The Editorial Department: one of the oldest editorial firms in the country, this organization draws together editors (including many with traditional publishing experience) for all types of projects, from screenplays to inspirational novels to children’s books.

Girl Friday: another northwest institution, this group offers a full range of services and can help connect writers with the specific help they need.

(And yes, you can also hire me for certain types of projects.)

 

Other recommendations? What’s YOUR experience hiring an editor, and what advice do you have for others?

2 Comments
  1. I note that you do book proposals, and would like help with my current project, a hopefully up-beat non-fiction book on successful aging. I don’t need an editor for the actual manuscript (I have published one other book, and have reasonable confidence in my writing style, as well as access to local readers)but I do struggle with what I view as “marketing.” I definitely do not wish to self-publish.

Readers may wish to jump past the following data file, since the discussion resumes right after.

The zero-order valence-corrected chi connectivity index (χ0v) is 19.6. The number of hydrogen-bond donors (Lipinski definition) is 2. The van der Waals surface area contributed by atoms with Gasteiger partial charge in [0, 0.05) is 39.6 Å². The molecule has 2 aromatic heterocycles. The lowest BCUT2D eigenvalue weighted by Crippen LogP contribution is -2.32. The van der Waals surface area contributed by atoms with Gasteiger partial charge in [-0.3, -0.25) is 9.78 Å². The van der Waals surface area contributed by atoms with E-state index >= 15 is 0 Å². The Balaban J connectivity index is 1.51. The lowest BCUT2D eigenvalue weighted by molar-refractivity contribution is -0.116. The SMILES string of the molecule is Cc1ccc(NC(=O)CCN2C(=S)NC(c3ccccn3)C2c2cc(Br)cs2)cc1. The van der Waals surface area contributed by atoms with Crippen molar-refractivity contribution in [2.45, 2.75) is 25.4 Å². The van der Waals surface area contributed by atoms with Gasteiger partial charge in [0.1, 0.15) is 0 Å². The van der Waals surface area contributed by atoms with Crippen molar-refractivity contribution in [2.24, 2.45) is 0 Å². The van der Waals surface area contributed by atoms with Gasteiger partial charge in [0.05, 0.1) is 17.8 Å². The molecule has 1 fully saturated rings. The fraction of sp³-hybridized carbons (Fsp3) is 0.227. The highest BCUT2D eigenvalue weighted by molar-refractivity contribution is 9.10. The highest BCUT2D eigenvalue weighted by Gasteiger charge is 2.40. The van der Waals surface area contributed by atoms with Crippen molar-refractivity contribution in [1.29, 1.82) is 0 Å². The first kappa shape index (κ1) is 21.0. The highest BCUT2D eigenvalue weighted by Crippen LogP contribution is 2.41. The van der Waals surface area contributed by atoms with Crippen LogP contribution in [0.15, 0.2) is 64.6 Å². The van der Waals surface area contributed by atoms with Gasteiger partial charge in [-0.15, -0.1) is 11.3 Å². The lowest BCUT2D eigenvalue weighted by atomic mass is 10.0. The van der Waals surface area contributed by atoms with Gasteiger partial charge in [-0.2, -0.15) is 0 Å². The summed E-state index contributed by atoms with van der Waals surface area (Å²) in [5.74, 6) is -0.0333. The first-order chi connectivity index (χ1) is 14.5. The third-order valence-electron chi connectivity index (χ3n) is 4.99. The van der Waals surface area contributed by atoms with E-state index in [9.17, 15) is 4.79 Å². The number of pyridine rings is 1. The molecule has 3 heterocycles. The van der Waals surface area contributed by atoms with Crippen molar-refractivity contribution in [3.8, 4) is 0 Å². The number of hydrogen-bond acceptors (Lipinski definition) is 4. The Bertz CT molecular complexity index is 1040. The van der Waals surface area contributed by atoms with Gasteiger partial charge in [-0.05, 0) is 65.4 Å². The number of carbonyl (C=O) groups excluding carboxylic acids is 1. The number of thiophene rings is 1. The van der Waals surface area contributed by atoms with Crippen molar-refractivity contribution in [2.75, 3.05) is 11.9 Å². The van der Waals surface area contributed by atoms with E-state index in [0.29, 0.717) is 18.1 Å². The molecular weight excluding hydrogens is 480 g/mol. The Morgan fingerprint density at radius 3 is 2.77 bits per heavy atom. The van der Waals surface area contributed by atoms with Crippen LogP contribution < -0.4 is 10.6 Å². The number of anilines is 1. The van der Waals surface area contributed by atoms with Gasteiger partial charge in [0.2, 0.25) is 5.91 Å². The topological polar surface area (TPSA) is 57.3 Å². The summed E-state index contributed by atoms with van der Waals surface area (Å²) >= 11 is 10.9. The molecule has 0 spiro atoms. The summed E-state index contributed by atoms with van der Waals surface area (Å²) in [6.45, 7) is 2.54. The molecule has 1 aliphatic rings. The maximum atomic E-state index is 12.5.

What would you require me to submit (I’m sure you don’t want to read a whole book) and what is your current time-line, and what might be the approximate cost?

    • Helen, I’m sorry I didn’t reply to this sooner. Somehow your comment slipped through the WordPress cracks. I’d be happy to talk to you about a book proposal review. Please use the Contact form on this website to send me more information, or email me directly (address is on the contact page).